Currently the S&P 500 pays 1.38% per year in dividends. Using a standard Gordon model approximation, that implies that 50% of the present value of future cash flows from these stocks occurs more than a half a century down the line. (Log(2) / log(1.038) = 50 years in the future.) Other major asset classes have shorter horizons: for example, real estate at a 5% cap rate earns half its purchase price back in present value in 14 years.

Many bonds return capital in only a few years and some commodities can be used within days. But all of these prices are dependent on either selling to someone or collecting from someone who gets her money from the general economy.

If stocks fall, they can take most of the economy with them. If you knew that the U.S. government would be unable to borrow money in 2074, the value of its debt today would be much diminished, since its financing strategy is to continually borrow more money to pay interest and principal on existing debt.

All this means is that changes anticipated to occur over many decades can have large effects on market prices today. If you think 70% of the global economy will migrate away from traditional money in 50 years, securities that offer payouts only in traditional currency become significantly less valuable today.

As sectors move from cash to crypto, there will be many bankruptcies. As governments lose tax base, there will be defaults, inflation and spending cuts. Total economic growth might be strong now, but the portion supporting traditional money may erode, making that traditional money less valuable.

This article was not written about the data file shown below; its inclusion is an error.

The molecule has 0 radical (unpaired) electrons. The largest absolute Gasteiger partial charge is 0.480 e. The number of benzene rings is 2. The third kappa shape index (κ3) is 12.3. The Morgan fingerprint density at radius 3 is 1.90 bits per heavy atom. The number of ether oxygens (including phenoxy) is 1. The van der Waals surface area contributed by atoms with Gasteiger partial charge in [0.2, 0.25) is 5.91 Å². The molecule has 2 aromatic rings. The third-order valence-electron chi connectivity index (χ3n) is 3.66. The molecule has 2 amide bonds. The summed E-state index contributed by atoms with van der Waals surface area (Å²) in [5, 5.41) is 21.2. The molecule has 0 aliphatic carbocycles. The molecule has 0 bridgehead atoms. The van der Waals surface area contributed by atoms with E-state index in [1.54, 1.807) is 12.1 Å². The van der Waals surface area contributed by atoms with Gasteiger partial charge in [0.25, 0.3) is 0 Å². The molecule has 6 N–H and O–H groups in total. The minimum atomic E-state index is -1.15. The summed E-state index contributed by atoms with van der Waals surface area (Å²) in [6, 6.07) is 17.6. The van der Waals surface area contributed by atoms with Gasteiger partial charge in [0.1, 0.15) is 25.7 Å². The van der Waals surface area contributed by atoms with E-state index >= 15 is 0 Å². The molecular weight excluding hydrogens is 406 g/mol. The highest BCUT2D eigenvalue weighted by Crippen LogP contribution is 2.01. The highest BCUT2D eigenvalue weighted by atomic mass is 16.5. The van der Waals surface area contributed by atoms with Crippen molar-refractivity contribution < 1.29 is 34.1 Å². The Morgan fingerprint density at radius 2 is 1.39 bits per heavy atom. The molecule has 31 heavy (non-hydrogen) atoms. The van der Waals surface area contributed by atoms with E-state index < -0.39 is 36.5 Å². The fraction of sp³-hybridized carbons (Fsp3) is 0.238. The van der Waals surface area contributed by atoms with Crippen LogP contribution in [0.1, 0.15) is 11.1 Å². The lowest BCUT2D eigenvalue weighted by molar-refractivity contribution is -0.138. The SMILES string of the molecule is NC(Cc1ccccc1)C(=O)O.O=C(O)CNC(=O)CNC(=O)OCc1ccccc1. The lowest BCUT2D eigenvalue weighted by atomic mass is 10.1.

Parting Thoughts

What risk managers should think about today is a change in market opinion about the likelihood that much of the existing economy will move away from traditional money, even if that move takes many decades.

These sorts of sentiment shifts tend to be self-sustaining. A critical mass of investors can, for example, change their perspective, pushing prices in a direction that seems to validate their thesis, attracting both momentum investors and additional investors who had been thinking along the same lines. The more investors begin to favor crypto assets over traditional securities, the shakier those traditional securities and the traditional financial system look, further speeding the change.